Never mind the fact that they’re actually wearing more than cheerleaders at any NFL or NCAA football or basketball game, or that the trophy queen has been a motorsports fixture since hot-rodding started with returning WWII servicemen, as the nose art on bombers of the era suddenly came to life in real form to help pedal parts and products. NASCAR fans have been complaining that we need to get back to what worked for so many years… well, here you go! Be it Miss Hurst Linda Vaughn in the 1960s, or the Unocal 76 Race Stoppers of the ‘70s and ‘80s, it’s nothing new, and acting as if it’s something new that has suddenly come out of left field is both disingenuous and intellectually dishonest.

Besides, making them walk around in a black fire suit from pre-race to post-race in the middle of July on a 90-degree day at Pocono Raceway would be cruel and unusual punishment. Confetti and Victory Lane Gatorade aren’t combustible, so no more Nomex, ladies.

This Year’s Cinderella Story

The Daytona 500 has a habit of producing great storylines — Danica Patrick winning the pole in her first full-time season, Austin Dillon winning the pole as the RCR No. 3 returned to the track for the first time 14 years, Trevor Bayne winning in only his second start in the Cup Series, just to rattle off a few.

So who stands ready to write history this weekend?

Dale Earnhardt Jr. is the obvious choice. He’s returning from what could have been a career-ending concussion last season and is starting on the front row alongside his teammate. Earnhardt just got married less than two months ago, is in the last year of his current contract and hasn’t signed an extension just yet. He is always a threat to win the 500, and even in the lean years driving the No. 88, he was always a threat to win, finishing in the top three in five races since 2010, including his second Daytona 500 win in 2014.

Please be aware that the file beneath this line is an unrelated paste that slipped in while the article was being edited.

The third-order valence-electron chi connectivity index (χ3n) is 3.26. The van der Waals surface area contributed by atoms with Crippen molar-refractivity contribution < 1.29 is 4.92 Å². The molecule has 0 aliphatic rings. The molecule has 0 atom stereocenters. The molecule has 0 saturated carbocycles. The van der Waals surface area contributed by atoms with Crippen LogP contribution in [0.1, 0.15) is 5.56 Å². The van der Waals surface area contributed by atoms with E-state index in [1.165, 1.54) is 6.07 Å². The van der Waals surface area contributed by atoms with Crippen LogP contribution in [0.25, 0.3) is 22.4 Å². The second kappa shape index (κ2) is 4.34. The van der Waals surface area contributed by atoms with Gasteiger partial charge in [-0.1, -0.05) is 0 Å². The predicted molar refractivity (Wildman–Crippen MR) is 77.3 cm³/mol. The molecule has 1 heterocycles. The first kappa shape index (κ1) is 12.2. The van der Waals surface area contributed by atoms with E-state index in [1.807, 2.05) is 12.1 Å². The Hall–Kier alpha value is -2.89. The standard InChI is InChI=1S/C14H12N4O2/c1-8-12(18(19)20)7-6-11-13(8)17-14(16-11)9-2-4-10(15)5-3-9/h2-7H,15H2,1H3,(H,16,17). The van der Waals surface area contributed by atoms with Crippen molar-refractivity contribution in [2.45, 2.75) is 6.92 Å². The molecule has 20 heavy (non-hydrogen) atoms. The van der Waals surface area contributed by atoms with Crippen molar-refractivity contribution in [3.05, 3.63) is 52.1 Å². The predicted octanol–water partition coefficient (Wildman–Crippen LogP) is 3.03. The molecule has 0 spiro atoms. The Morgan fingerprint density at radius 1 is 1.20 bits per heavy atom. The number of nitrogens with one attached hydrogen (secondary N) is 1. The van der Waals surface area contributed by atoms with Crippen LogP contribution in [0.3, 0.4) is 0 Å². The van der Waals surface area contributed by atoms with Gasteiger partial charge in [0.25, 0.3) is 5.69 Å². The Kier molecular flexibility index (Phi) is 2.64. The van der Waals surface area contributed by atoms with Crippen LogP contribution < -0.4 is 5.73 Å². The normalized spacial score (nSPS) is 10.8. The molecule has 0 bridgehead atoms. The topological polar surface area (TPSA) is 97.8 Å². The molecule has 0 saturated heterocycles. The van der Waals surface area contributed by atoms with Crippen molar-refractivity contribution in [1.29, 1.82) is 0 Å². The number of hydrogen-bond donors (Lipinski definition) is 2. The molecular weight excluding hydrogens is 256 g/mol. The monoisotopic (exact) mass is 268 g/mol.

Or how about his teammate? Chase Elliott has some history on his side as well. It’s the second year in a row he’s been on the pole for the 500, but this year he has numerology on his side. This is the 20th anniversary of Jeff Gordon in his No. 24 leading a one-two-three Hendrick Motorsports finish in the Daytona 500 and the 30th anniversary of his father, Bill Elliott, winning the Daytona 500. The younger Elliott has yet to win in the Cup Series, and with Jeff Gordon in the broadcast booth calling the event, it would make for a memorable moment for No. 24 to call No. 24 to the checkered flag for his first win in the biggest race of the season.


About the author


Vito is one of the longest-tenured writers at Frontstretch, joining the staff in 2007. With his column Voice of Vito (monthly, Fridays) he’s a contributor to several other outlets, including Athlon Sports and Popular Speed in addition to making radio appearances. He forever has a soft-spot in his heart for old Mopars and presumably oil-soaked cardboard in his garage.